In my Consulta Migratoria® column this week I answer a question from a reader who violated the terms of his tourist visa.
Each case is different and the answers vary depending on each person's immigration history.
Here I provide general answers to your questions. Please consult with an immigration attorney to receive personalized legal advice before starting any procedure.
This is the column:
I live in Colombia. Last year I was in the U.S. on a tourist visa and due to a problem I had to stay an extra month and I did not ask for permission. Will I be able to return to the U.S. on my tourist visa or if an employer hires me? -Diego C.
Diego, in general, a tourist visa is cancelled when you exceed the time that the U.S. government authorizes for your legal stay in the country.
You cannot return to the U.S. on the tourist visa you were previously granted because your overstay was automatically cancelled.
If you want to get your visa back, you must go to the U.S. Embassy in Colombia to reapply for it. This is necessary even if the expiration date of your visa has not expired. Keep in mind that you may be denied a new visa because you have previously overstayed your authorized time in the country.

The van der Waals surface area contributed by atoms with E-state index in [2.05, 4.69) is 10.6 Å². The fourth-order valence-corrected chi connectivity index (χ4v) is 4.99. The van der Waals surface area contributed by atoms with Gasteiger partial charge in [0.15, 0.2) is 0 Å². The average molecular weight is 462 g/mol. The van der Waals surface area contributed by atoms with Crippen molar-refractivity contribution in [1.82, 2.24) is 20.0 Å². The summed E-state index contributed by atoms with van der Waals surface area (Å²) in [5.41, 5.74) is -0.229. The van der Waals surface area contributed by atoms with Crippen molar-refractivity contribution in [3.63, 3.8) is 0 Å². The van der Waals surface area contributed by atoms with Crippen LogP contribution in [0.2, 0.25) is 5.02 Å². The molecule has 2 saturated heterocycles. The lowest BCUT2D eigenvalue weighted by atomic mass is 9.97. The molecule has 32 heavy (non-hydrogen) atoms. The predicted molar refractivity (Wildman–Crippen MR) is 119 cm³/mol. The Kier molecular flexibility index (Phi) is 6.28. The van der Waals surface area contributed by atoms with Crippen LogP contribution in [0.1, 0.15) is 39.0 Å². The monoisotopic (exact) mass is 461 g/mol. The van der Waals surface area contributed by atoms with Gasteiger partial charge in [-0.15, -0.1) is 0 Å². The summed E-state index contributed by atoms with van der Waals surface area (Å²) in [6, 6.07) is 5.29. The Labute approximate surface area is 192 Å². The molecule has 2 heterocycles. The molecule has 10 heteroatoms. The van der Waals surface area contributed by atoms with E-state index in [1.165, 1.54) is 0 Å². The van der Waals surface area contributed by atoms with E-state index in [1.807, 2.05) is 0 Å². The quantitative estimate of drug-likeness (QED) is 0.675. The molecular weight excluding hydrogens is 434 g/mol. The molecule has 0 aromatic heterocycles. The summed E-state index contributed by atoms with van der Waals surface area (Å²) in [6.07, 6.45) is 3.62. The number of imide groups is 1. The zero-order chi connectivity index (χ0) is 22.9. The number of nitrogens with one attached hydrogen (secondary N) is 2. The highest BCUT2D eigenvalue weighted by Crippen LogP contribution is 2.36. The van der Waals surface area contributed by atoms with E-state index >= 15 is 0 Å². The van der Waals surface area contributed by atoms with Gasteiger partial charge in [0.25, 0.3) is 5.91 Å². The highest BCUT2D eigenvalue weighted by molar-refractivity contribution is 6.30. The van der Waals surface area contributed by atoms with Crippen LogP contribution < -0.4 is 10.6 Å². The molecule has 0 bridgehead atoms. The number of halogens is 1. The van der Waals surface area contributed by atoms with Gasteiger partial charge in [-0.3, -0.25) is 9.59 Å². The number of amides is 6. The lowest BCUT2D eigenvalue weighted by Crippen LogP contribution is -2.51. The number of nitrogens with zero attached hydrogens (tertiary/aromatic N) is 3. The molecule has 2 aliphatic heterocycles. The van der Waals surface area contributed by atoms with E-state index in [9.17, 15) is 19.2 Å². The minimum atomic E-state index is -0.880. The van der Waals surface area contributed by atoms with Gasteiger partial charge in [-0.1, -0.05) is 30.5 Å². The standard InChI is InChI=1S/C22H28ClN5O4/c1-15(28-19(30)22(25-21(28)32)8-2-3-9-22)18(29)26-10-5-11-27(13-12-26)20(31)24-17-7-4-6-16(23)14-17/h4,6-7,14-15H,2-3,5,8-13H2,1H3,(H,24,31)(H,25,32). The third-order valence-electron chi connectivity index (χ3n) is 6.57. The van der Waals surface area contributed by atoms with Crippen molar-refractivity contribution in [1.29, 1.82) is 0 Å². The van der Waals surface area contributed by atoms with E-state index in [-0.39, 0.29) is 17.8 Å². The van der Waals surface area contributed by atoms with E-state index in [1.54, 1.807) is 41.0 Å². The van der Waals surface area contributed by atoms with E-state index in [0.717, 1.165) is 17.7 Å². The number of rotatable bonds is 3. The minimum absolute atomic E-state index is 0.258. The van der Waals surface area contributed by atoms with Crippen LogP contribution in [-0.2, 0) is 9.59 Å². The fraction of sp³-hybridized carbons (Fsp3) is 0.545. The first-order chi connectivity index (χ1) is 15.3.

If you attempt to enter the U.S. on such a visa, customs agents may deny you entry into the country.
The fact that you violated the terms of your visa could also affect you if you try to apply for a visa through work in the future.
I recommend that you consult with a licensed immigration attorney in the United States before making any other immigration arrangements. The attorney will determine your legal options, including whether you will be able to regain your tourist visa or apply for a work visa.